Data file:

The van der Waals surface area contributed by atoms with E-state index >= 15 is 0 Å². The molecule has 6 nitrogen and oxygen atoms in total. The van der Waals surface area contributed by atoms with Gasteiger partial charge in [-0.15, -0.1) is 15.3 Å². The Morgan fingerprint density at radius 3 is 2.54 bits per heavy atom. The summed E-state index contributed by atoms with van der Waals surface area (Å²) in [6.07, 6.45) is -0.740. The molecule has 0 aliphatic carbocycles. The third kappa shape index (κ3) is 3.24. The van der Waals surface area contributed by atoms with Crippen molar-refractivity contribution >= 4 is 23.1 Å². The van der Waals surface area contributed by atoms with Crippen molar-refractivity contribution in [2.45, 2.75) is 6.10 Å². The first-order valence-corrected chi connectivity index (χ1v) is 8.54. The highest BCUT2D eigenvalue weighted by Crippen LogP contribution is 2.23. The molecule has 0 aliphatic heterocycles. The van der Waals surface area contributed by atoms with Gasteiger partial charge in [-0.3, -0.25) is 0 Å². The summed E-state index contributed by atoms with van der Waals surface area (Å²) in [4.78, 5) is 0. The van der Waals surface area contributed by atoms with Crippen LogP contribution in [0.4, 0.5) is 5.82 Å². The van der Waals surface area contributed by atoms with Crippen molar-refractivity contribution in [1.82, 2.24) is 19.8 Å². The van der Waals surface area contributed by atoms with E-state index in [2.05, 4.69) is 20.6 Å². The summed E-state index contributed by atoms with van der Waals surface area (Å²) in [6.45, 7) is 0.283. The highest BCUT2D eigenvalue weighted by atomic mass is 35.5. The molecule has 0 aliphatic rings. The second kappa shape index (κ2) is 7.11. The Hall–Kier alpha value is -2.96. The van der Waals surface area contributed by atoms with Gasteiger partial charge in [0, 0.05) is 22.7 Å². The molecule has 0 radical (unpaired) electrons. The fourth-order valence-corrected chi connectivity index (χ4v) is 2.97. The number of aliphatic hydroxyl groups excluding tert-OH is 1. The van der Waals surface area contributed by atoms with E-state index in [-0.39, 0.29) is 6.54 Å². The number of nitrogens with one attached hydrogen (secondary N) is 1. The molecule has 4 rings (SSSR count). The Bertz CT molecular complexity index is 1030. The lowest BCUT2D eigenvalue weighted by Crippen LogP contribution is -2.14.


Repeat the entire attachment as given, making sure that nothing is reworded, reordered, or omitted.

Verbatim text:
The van der Waals surface area contributed by atoms with E-state index >= 15 is 0 Å². The molecule has 6 nitrogen and oxygen atoms in total. The van der Waals surface area contributed by atoms with Gasteiger partial charge in [-0.15, -0.1) is 15.3 Å². The Morgan fingerprint density at radius 3 is 2.54 bits per heavy atom. The summed E-state index contributed by atoms with van der Waals surface area (Å²) in [6.07, 6.45) is -0.740. The molecule has 0 aliphatic carbocycles. The third kappa shape index (κ3) is 3.24. The van der Waals surface area contributed by atoms with Crippen molar-refractivity contribution >= 4 is 23.1 Å². The van der Waals surface area contributed by atoms with Crippen molar-refractivity contribution in [2.45, 2.75) is 6.10 Å². The first-order valence-corrected chi connectivity index (χ1v) is 8.54. The highest BCUT2D eigenvalue weighted by Crippen LogP contribution is 2.23. The molecule has 0 aliphatic heterocycles. The van der Waals surface area contributed by atoms with Gasteiger partial charge in [-0.3, -0.25) is 0 Å². The summed E-state index contributed by atoms with van der Waals surface area (Å²) in [4.78, 5) is 0. The van der Waals surface area contributed by atoms with Crippen LogP contribution in [0.4, 0.5) is 5.82 Å². The van der Waals surface area contributed by atoms with Crippen molar-refractivity contribution in [1.82, 2.24) is 19.8 Å². The van der Waals surface area contributed by atoms with E-state index in [2.05, 4.69) is 20.6 Å². The summed E-state index contributed by atoms with van der Waals surface area (Å²) in [6.45, 7) is 0.283. The highest BCUT2D eigenvalue weighted by atomic mass is 35.5. The molecule has 0 aliphatic rings. The second kappa shape index (κ2) is 7.11. The Hall–Kier alpha value is -2.96. The van der Waals surface area contributed by atoms with Gasteiger partial charge in [0, 0.05) is 22.7 Å². The molecule has 0 radical (unpaired) electrons. The fourth-order valence-corrected chi connectivity index (χ4v) is 2.97. The number of aliphatic hydroxyl groups excluding tert-OH is 1. The van der Waals surface area contributed by atoms with E-state index in [-0.39, 0.29) is 6.54 Å². The number of nitrogens with one attached hydrogen (secondary N) is 1. The molecule has 4 rings (SSSR count). The Bertz CT molecular complexity index is 1030. The lowest BCUT2D eigenvalue weighted by Crippen LogP contribution is -2.14.